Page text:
The vote went forward on Thursday over the objections of the Tribal Council, which said the three Tribal Trustees were forcing the vote on the rest of the tribe members before they had a chance to adequately examine the contract.

The Trustees announced the vote in a letter to the entire tribe on Monday. They also urged their members to approve the contract so that the casino effort could continue.

The partnership with Mr. Malik, who has spent millions on legal battles and salaries for some two dozen tribe members, has been the subject of much suspicion and distrust among some members of the tribe and the catalyst for open discord at recent tribal meetings. The contract the tribe was being asked to approve was drafted by Gateway representatives and the five members of the tribal Gaming Authority.

There are approximately 1,200 members of the tribe, of which approximately 650 live on the tribe’s Shinnecock Neck reservation just outside Southampton Village.

See also:

Did the Honolulu Star-Advertiser Purge Comments Exposing Pro-Gambling Front Group? Why Didn't Seasoned Political Reporter Investigate Further?

On July 24, 2011, the Honolulu Star-Advertiser ran a story entitled "Entrepreneurs get rolling on Waikiki casino idea," by Richard Borreca whose pieces on politics appear in the Star-Advertiser on Sundays, Tuesdays and Fridays.

Borreca wrote on the overnight emergence of the so-called "Citizens for a Better Way," a pro-gambling advocacy group for which Liz Hata Watanabe was recruited as spokesperson.

The Hawaii Free Press reports that the following was among comments originally attached to the article:
“Borreca stays in the shallow end of the pool once again. Major players? Liz is consistent: 100% track record of failure. With all of biographical info he puffed her up with, why omit an important fact -- her bankruptcy filing in June, 2011, which details her train wrecks and the $300,000 plus she stiffed her creditors for. She is a success only at self-promotion which you and others facilitate at the expense of reality. Coelho was an advisor to Mufi. More relevant was that he was the managing director for less than a year and eased over to Director of Customer Service. After three years with Salem, he is soon to be retired and moving to the Mainland. Whoever hires Radcliffe, though, gets something for the money -- newspaper space even if the stories are fantasies.”
Now consider the power of press censorship. The article as it currently appears at staradvertiser.com has been purged of that comment and any others that may have been left originally.

Is it as the writer of the comment above suggests, that Borreca lacks skills as a true investigative political reporter?  Or that Borreca or perhaps editors at the Star-Advertiser are supportive of legalized gambling?  Could it be that Borreca is a friend of lobbyist John Radcliffe?  Or that Radcliffe consistently makes himself available to Borreca?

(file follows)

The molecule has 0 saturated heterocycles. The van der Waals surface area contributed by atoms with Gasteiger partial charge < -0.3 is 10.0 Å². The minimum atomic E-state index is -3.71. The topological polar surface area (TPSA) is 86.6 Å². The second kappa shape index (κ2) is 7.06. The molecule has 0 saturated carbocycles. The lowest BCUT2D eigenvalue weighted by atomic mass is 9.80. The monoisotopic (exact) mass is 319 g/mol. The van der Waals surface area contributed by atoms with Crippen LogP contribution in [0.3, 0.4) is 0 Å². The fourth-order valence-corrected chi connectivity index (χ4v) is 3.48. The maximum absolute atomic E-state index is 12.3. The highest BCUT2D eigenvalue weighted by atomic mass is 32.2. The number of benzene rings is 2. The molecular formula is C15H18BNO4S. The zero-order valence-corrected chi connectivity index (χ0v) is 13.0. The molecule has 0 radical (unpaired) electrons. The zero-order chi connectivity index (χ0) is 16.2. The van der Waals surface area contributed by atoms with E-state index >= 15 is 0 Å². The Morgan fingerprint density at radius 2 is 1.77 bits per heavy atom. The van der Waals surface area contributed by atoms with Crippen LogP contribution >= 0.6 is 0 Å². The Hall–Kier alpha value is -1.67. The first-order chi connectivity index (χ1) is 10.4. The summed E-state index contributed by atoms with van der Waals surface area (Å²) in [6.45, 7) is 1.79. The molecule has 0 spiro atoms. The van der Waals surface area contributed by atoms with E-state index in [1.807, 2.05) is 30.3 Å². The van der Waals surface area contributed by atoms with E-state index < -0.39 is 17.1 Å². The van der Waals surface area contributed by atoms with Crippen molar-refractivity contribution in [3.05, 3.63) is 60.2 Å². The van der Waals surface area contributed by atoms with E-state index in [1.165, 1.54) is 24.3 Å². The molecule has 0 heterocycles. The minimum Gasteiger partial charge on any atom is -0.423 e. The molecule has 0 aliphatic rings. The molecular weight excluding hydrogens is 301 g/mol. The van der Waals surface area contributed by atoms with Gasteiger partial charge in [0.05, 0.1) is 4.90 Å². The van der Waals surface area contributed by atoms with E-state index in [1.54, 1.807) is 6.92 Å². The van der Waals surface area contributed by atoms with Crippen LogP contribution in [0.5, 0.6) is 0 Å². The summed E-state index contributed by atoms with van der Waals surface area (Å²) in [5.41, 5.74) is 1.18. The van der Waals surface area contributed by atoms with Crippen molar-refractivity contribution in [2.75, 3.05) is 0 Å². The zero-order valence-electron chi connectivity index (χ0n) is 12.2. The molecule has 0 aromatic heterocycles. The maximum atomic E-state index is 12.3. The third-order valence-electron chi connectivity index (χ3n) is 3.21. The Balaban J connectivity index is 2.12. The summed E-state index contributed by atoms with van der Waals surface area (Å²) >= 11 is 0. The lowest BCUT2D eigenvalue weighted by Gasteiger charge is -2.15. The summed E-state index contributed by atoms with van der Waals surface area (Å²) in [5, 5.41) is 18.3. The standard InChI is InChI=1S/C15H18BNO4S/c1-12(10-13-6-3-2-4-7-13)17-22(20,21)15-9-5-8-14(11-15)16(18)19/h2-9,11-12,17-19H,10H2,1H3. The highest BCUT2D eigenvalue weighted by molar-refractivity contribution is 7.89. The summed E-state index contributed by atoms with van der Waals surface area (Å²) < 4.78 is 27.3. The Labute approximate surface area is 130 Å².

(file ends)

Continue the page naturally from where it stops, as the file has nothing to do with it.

That Borreca failed to consider how it was that Radcliffe would claim he wasn't behind Citizens for a Better Way (CFBW) and yet he was answering questions about the organization and its activities is alarming.

That the Star-Advertiser's seasoned political reporter failed to recognize it would take someone with experience and a lot more true sophistication than the likes of Hata-Watanabe to pull of the comprehensive political advertising campaign sponsored by CFBW is disturbing.  That he failed to push either Watanabe or Radcliffe on the question of who was financing their effort or investigate such further -- especially in light of Watanabe's $387,000 bankruptcy and lack of political fundraising skills.

That he never mentioned Hata-Watanabe's troubles with the Honolulu Liquor Control Commission which are well documented in the public record. That he wasn't aware of or failed to report on Watanabe's one season-wonder TV show "Hawaii's Big Deal Poker Tournament" or probe who bankrolled that venture.

Or that Hata-Watanabe's husband is a veteran officer with the Honolulu Police Department which hands down is opposed to the legalization of gambling in Hawaii. And specifically has opposed the stand-alone Waikiki casino that Watanabe and her benefactors are so eager to see approved. (See testimony by HPD Captain Jerry Inouye opposing HB 781).

Thursday, December 15, 2011

Shinnecock Vote Down gaming pact with Gateway Casino Resorts, reject longtime investors Michael Malik & Marian Ilitch



12.15.2011

By Mark Harrington

The Shinnecock Indian Nation Thursday voted down a gaming pact with partner Gateway Casino Resorts, a rejection of a longtime backer that has already invested millions of dollars and seven years' work in the project.

"The nation has spoken, by consensus, as it has for thousands of years, and voted today not to finalize gaming agreements with Gateway Casino Resorts," tribal trustees said in a statement Thursday night after the contentious vote.

Of the 274 votes cast, 153 opposed the pact and 121 voted for it. There are some 1,400 Shinnecock members, most of whom do not live on the reservation and were not eligible to vote.